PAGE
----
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Better Hearing Through Seeing: Separating Voices in an Audiovisual Stream

A man having his face scanned by a tablet for better audiovisual recognition

“Being able to isolate a speaker’s voice is crucial for many applications, whether it involves a query interface or is used in telecommunications.”


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How can we improve voice quality with our connected devices? How can we make ourselves heard in every situation? With artificial intelligence, the voices of one or more speakers can be isolated in order to facilitate the use of voice assistants and improve videoconferencing.

Voice Is Alive and Well

Speaking is one of the fastest modes of communication, averaging 200 words per minute. This fact makes it the preferred means of conveying information in human interactions. The recent pandemic has overhauled the way we communicate by making telecommuting and videoconferencing accessible to many. Voice interactions are gradually becoming dependent on the telecommunications capabilities of our smartphones, computers, connected objects, etc.

Long confined to social interaction, speech is now being used by most digital devices in our daily lives. The growing success of voice assistants, introduced in France in 2012, has made voice a solid alternative to traditional human-machine interfaces. Whether in our cars, appliances or automatic answering machines, these voice systems are now everywhere in our society.

Ultimately, whether used as a tool for interaction or for interpersonal communication, voice plays a crucial role in many applications, meaning the microphones in our connected devices have never been so busy. However, voice must be handled with precision, because, as a means of communicating, speech is intuitive to users. They therefore have high expectations and user experience can drastically decrease when misunderstandings arise. Unfortunately, sound is an organic type of data that is particularly prone to interference, possessing characteristics that vary between different environments.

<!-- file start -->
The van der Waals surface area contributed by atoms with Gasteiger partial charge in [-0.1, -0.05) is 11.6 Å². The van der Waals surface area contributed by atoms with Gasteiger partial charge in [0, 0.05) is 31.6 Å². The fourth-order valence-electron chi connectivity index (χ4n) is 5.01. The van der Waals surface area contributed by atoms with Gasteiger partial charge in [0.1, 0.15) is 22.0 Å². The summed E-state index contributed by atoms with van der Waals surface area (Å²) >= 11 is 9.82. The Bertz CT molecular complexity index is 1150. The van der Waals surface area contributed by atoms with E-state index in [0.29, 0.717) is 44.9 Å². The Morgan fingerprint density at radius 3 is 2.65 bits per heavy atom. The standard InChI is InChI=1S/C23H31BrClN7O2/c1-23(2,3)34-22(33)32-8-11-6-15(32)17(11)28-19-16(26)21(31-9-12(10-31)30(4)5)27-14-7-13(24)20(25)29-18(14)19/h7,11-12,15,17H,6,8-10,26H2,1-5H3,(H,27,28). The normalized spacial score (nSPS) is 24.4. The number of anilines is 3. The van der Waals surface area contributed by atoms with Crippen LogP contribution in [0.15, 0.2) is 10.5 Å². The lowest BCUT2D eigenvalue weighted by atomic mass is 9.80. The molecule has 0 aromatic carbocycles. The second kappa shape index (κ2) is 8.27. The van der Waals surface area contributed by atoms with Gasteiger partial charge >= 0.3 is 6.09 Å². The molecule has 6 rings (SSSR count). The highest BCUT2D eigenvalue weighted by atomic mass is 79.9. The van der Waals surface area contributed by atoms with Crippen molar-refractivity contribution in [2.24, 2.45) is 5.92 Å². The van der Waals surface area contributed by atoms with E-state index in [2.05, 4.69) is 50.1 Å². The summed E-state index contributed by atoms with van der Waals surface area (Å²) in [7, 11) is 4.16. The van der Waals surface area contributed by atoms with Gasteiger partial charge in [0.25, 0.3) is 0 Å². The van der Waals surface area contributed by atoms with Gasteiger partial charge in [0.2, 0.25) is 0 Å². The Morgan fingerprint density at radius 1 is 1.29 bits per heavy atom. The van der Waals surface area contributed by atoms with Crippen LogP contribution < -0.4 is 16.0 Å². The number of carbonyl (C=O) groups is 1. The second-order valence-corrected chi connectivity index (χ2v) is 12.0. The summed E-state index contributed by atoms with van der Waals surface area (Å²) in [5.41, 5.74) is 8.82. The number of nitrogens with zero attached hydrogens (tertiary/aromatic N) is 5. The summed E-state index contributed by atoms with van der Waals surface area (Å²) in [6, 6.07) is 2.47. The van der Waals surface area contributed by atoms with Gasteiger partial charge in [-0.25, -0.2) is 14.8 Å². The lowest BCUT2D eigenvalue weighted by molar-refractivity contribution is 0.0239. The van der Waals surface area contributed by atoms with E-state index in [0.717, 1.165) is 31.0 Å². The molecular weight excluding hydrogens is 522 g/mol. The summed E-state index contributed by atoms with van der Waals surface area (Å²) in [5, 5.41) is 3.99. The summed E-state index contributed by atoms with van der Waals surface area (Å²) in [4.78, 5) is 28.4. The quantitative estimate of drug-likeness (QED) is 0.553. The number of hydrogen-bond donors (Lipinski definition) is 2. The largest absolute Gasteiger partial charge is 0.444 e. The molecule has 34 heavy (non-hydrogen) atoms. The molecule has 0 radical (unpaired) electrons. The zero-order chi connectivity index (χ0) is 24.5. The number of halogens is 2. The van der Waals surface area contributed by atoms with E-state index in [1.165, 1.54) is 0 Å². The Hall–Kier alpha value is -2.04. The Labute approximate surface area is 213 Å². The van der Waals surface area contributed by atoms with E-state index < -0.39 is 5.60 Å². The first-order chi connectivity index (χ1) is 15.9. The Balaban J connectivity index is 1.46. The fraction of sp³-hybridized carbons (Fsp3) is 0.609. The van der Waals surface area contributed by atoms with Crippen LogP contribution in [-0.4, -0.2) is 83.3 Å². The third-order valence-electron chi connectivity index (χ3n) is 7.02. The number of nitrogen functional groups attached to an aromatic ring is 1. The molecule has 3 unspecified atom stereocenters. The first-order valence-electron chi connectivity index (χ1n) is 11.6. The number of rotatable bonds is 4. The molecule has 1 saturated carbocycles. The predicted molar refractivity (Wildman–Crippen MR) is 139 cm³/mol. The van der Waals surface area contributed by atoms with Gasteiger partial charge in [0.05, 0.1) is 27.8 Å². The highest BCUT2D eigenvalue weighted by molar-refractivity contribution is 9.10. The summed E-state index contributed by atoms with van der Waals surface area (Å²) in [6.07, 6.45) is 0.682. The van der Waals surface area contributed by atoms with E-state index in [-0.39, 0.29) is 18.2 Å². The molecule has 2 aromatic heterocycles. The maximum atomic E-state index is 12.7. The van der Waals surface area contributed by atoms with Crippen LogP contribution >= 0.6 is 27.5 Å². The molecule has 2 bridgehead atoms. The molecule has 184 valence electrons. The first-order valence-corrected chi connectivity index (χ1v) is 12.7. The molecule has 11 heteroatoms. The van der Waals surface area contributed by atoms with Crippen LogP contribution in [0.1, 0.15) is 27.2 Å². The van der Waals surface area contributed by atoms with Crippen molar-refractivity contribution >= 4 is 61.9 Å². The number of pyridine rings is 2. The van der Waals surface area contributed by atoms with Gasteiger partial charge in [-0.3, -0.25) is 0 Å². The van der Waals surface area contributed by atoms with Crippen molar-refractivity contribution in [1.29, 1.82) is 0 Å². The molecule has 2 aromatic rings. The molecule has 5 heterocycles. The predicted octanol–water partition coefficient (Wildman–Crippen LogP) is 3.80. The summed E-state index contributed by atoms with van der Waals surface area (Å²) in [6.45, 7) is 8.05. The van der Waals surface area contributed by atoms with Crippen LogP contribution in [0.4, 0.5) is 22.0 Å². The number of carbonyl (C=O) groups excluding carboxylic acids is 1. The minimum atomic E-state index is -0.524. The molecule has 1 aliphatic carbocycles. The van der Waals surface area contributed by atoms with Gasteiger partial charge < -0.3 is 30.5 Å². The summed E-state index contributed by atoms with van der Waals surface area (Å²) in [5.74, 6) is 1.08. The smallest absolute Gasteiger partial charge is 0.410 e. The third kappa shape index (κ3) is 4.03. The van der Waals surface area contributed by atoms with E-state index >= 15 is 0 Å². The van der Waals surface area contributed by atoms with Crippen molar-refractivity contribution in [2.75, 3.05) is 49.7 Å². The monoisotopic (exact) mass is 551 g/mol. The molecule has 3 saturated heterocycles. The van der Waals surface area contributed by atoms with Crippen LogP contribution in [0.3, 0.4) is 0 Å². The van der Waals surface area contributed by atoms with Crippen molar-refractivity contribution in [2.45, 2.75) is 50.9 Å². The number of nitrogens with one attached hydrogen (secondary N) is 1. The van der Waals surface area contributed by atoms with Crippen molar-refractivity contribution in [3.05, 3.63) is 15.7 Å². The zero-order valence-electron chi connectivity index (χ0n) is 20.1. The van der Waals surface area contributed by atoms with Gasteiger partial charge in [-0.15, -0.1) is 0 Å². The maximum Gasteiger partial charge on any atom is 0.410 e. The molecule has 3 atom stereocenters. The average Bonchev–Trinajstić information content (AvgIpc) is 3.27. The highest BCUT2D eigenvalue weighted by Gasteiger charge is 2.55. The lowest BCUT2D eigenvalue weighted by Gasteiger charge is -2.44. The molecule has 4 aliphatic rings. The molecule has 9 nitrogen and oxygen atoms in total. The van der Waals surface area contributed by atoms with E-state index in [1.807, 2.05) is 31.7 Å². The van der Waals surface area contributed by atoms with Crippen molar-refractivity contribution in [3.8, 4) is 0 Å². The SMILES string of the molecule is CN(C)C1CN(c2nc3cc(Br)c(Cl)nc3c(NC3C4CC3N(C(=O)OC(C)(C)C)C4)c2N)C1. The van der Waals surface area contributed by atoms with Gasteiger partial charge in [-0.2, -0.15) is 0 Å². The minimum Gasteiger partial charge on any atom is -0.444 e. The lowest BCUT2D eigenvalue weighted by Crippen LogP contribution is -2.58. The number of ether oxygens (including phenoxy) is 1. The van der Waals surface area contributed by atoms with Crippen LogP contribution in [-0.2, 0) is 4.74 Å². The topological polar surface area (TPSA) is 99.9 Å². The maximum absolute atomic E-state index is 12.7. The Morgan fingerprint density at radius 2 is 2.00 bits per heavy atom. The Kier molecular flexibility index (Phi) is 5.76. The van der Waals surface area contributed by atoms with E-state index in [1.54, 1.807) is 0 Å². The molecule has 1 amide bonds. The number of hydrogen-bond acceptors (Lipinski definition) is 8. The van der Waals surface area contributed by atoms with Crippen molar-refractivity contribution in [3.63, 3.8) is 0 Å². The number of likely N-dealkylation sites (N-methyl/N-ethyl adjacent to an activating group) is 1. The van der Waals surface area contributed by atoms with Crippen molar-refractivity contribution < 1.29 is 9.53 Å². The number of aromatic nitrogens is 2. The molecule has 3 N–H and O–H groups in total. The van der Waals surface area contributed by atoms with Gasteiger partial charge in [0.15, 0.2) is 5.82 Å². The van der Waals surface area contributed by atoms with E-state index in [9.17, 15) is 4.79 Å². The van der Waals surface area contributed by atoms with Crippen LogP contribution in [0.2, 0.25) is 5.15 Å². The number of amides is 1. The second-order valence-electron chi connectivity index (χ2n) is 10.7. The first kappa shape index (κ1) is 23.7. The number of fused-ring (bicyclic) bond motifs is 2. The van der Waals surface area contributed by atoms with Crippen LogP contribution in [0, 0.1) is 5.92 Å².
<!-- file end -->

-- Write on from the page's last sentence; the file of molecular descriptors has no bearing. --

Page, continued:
How can we ensure a consistent user experience when using voice interfaces? How can we minimize this interference and boost the performance of voice interaction systems? This article goes on to detail the results obtained by means of doctoral research aimed at improving the types of interactions mentioned above. The approach selected for this research was the audiovisual separation of voice sources, which was addressed in a publication at the Interspeech 2021[1] conference.

Isolation Reigns Supreme

Voice source separation is the isolation of one or more voices among a set of acoustic signals. A vast number of studies are now focusing on this process, which promises numerous applications.

Figure 1: Illustration showing the principle of voice source separation.

Figure 1: Illustration showing the principle of voice source separation.

The first approach—one used in particular by connected speakers—involves a system with several microphones distributed around a disk or sphere. Configuring the microphones like this enables spatial filtering of the sound, meaning it isolates any signals coming from the same direction. This approach, however, is costly and lacks versatility due to the complexity of the recording system.

More recent research focuses on the use of deep neural networks for processing acoustic signals recorded by a single microphone. This approach attempts to mimic the human brain’s ability to focus on a specific auditory source, a phenomenon called the “cocktail party effect.”